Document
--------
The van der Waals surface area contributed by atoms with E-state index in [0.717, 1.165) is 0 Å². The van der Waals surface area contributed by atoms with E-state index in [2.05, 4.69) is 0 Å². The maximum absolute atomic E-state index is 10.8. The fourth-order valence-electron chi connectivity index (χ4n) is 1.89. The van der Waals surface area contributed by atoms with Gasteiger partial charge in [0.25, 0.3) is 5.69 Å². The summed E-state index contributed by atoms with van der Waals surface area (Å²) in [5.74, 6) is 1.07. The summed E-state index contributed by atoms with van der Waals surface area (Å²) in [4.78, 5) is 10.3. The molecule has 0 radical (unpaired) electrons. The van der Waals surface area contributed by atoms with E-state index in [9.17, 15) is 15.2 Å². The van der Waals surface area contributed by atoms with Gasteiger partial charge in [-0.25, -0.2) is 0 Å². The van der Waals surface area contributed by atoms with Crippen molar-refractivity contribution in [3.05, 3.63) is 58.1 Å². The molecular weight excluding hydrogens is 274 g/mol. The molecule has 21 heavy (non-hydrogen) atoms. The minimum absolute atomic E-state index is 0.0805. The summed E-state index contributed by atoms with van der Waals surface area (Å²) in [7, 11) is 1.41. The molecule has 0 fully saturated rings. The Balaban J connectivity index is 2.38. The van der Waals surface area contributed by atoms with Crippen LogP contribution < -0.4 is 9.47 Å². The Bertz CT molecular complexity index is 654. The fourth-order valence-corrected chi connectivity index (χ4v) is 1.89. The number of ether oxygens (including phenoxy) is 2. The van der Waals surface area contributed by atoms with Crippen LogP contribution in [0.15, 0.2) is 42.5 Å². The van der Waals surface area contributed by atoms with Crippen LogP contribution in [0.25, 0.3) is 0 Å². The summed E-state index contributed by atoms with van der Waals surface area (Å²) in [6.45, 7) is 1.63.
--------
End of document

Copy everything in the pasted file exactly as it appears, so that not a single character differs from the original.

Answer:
The van der Waals surface area contributed by atoms with E-state index in [0.717, 1.165) is 0 Å². The van der Waals surface area contributed by atoms with E-state index in [2.05, 4.69) is 0 Å². The maximum absolute atomic E-state index is 10.8. The fourth-order valence-electron chi connectivity index (χ4n) is 1.89. The van der Waals surface area contributed by atoms with Gasteiger partial charge in [0.25, 0.3) is 5.69 Å². The summed E-state index contributed by atoms with van der Waals surface area (Å²) in [5.74, 6) is 1.07. The summed E-state index contributed by atoms with van der Waals surface area (Å²) in [4.78, 5) is 10.3. The molecule has 0 radical (unpaired) electrons. The van der Waals surface area contributed by atoms with E-state index in [9.17, 15) is 15.2 Å². The van der Waals surface area contributed by atoms with Gasteiger partial charge in [-0.25, -0.2) is 0 Å². The van der Waals surface area contributed by atoms with Crippen molar-refractivity contribution in [3.05, 3.63) is 58.1 Å². The molecular weight excluding hydrogens is 274 g/mol. The molecule has 21 heavy (non-hydrogen) atoms. The minimum absolute atomic E-state index is 0.0805. The summed E-state index contributed by atoms with van der Waals surface area (Å²) in [7, 11) is 1.41. The molecule has 0 fully saturated rings. The Balaban J connectivity index is 2.38. The van der Waals surface area contributed by atoms with Crippen LogP contribution < -0.4 is 9.47 Å². The Bertz CT molecular complexity index is 654. The fourth-order valence-corrected chi connectivity index (χ4v) is 1.89. The number of ether oxygens (including phenoxy) is 2. The van der Waals surface area contributed by atoms with Crippen LogP contribution in [0.15, 0.2) is 42.5 Å². The van der Waals surface area contributed by atoms with Crippen LogP contribution in [0.25, 0.3) is 0 Å². The summed E-state index contributed by atoms with van der Waals surface area (Å²) in [6.45, 7) is 1.63.